Drawing from Real Life in Fiction

Looking back at our own livesUnlike many people I know, I’ve never wanted to write the story of my life. And I’ve come to belatedly believe that this lack of autobiographic desire on my part has affected my fiction writing, and not necessarily for the best.

I say “belatedly” because I’ve been writing fiction for close to 15 years, but only a few years ago did I start to readjust what I now see as a rather closed and negative mindset I’d been maintaining.

In the past, I used to consciously avoid drawing on my own life and experiences when writing fiction. I’ll admit that I probably got a bit snobby about it, making blithe statements like “I prefer to write about lives far more interesting than my own,” and looking down my nose at authors who wrote what I considered to be thinly veiled memoir, but who positioned their work as fiction. Frankly, I thought they were being both lazy and self-absorbed in doing so. I’ve since reevaluated that stance.

So what has changed? Well, despite being an opinionated bastard, I do pride myself on actually listening to others, particularly those who are further along in their literary journeys. So I pay attention to the advice and insights of successful authors, and I make an attempt to try their advice on for size before dismissing it. To that end, today I’d like to share some insights I gained from two very different writers: WU’s own Barbara O’Neal, and the author of the Jack Reacher series, Lee Child.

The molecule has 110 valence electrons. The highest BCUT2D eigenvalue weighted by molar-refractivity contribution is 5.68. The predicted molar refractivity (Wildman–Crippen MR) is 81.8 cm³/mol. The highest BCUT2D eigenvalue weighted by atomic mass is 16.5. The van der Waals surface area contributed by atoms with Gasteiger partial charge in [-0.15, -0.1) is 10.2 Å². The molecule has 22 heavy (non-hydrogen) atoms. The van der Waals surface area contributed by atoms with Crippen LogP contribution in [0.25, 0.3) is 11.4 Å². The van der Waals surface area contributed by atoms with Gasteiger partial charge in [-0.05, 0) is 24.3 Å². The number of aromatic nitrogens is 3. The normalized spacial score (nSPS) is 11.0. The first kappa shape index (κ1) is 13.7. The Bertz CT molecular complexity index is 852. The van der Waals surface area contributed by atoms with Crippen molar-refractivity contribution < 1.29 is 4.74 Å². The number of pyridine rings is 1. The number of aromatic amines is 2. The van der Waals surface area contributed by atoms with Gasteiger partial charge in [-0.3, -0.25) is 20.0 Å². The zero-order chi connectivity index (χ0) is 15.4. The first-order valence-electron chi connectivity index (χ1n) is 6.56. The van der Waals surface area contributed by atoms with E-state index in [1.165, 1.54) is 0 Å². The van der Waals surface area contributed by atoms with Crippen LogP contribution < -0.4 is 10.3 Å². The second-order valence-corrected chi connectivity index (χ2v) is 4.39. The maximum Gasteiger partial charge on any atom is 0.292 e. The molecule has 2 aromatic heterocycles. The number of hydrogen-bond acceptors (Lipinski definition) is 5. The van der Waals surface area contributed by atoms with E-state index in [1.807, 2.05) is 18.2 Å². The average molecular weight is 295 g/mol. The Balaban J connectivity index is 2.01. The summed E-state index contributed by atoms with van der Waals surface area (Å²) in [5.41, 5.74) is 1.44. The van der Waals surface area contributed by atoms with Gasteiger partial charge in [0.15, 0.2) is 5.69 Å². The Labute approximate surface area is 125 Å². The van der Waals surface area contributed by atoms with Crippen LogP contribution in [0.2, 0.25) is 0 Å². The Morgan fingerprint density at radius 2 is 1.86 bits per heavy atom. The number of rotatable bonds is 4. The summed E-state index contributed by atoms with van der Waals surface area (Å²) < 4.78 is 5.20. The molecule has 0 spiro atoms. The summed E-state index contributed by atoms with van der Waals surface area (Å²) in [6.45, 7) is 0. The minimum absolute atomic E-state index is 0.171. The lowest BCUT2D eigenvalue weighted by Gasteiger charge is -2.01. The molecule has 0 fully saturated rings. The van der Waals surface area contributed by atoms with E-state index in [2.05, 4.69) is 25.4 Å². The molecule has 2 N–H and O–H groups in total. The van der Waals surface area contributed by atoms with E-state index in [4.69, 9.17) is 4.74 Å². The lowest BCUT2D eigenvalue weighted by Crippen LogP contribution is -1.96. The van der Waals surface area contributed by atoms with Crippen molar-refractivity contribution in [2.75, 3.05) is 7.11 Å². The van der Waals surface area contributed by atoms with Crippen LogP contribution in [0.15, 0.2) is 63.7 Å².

A wise woman weighs in on the stories we each own

Back in 2011, I was fortunate enough to see Barbara O’Neal presenting at the RWA Women’s Fiction Conference (back when the RWA still acknowledged women’s fiction as a valid category, but don’t get me started on that sore subject). At the time, Barbara was serving as the “Wise Woman” for the Women’s Fiction chapter, a title she more than deserved. The entire conference was terrific, but I think I got the biggest personal takeaway from Barbara’ segment, where she made this simple but powerful statement:

“We’re all stuck with our own stories.”

She went on to explain, in a manner that I’ll try to paraphrase as best I can. To clarify, Barbara wasn’t telling us that we needed to base the plots of our novels and stories on our actual personal lives. Instead, she was suggesting that if we focused our writing on exploring the ideas and feelings that meant the most to us, the result would be that our stories would be imbued with a correspondingly deep level of emotional intensity and personal conviction.